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The Traditional Pembroke Table

A generous storage drawer and two fold-down leaves make this table a handsome addition in any Living Room or Bedroom.


6/7. Form the locking drawer joints. The front of the drawer assembly is locked together with one of these fancy joints - a combination dado/spline. This special joint is able to withstand the pressure exerted on the drawer case during loading, opening & closing. Using your Dado Blade, turn the drawer front on edge and cut the 5/16" wide by 3/4" deep dado first. Then cut the 3/16" wide by 1/4" deep feather spline with a regular saw blade.

Next, cut the 1/2" stop dado for the drawer end with the dado blade or a router and rout the groove for the drawer bottom. These joints will be strong enough to make added glue blocks unnecessary.

Figure 7. Routing 1/4" groove for drawer bottom.


8. Create the sliding dovetails. These movable joints are self-aligning - unlike square or center-mounted guides that can (and WILL) bind as you pull the drawer open. In the MARK V drill press mode, use the Shopsmith 1/2" Dovetail Router Bit to cut the (female) dovetail slot in the sides of the drawer. Using the same router bit and same basic set-up, cut the (male) drawer guides (G) to match the slots in the drawer sides. Use a push stick to feed the wood against the rotation of the bit. Now, drill and countersink the screw holes for attaching these guides to the inside faces of the two apron sides (B)...but don't attach them yet.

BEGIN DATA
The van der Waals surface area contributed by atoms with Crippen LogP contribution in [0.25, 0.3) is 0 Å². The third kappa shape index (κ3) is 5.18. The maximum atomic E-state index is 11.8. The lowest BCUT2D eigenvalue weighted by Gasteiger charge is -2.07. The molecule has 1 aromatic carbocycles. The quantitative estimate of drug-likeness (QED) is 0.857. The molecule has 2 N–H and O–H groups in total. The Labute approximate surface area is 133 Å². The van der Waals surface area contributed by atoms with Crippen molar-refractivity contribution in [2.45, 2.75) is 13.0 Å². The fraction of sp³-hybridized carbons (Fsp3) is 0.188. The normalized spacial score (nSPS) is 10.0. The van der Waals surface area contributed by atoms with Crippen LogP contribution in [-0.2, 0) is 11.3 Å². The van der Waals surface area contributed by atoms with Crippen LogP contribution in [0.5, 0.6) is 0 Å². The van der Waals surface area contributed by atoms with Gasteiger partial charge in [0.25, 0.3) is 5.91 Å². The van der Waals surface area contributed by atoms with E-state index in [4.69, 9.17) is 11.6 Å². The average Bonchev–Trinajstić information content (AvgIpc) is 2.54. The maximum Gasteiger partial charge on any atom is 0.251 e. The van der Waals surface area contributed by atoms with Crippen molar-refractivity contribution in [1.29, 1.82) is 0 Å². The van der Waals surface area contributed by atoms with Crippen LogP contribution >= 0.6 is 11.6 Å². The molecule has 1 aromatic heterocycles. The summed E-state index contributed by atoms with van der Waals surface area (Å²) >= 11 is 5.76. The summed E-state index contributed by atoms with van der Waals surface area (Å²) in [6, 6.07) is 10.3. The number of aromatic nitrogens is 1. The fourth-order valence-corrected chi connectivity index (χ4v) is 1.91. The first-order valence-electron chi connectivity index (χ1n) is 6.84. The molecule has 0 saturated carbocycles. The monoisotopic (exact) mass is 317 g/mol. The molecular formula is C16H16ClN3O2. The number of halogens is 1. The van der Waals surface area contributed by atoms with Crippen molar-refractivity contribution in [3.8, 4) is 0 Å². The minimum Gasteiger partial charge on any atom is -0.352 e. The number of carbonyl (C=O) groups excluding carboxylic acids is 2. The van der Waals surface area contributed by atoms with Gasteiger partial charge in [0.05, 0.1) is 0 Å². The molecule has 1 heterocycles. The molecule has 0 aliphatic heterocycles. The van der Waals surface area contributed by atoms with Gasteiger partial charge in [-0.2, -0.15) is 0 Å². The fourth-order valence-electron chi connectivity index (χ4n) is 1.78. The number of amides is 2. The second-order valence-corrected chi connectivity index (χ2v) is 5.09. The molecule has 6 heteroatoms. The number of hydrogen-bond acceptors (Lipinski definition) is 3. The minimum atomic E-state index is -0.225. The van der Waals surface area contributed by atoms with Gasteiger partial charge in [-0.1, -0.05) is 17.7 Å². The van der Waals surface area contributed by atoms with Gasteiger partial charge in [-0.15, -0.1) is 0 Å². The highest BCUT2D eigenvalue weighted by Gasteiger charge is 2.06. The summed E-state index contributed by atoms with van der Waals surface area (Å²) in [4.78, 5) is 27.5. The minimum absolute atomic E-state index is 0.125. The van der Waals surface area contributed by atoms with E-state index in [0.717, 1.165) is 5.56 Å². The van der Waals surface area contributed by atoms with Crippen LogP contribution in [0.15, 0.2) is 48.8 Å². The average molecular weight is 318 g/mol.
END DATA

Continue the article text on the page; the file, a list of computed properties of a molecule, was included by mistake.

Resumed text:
Assemble and glue the drawer together. Don't glue the bottom. You may need to do some final fitting. Mark the sides for the drawer guides and drill the screw pilot hole. Again, don't attach the guides yet.

Note that the position of the drop-leaf hinges is important (See Detail A). From the shoulder of the joint, move the hinges 1/16" toward the leaf. This will prevent binding as the leaf moves. As you chisel or rout the mortise to accept the hinge, form a relief cut for the barrel of the hinge.

Now, fit the top into place (use no glue - screws along will hold it, allowing it to move as the wood expands and contracts). Once the top is secured, mount the drawer guides without glue. Rub a little paraffin or wax on them for smooth operation.

Remove the drop-leaf hinges, final sand the entire project, stain and finish it as you like.

Believe it or not, woodworking is much less precise and demanding than let's say, machining steel. Therein lies both the pleasure and the frustration of it; wood remains organic, even after it's air or kiln-dried. Though it's a forgiving medium in which to work, you'll find that it can be stubborn, too. Tenons may balk at fitting into their mortises and dovetail pins may argue with their slots before they finally slip into place. But don't let inexperience or embarrassment at not knowing everything about wood keep you from the simple pleasures of making this enduring contribution to the world of fine furniture.

Figure 8. Routing dovetail slot for drawer guide. Two passes are needed, both at full 1/4" depth.
Figure 9. Routing dovetail drawer guides with feather board firmly holding stock against fence. Push against router rotation.


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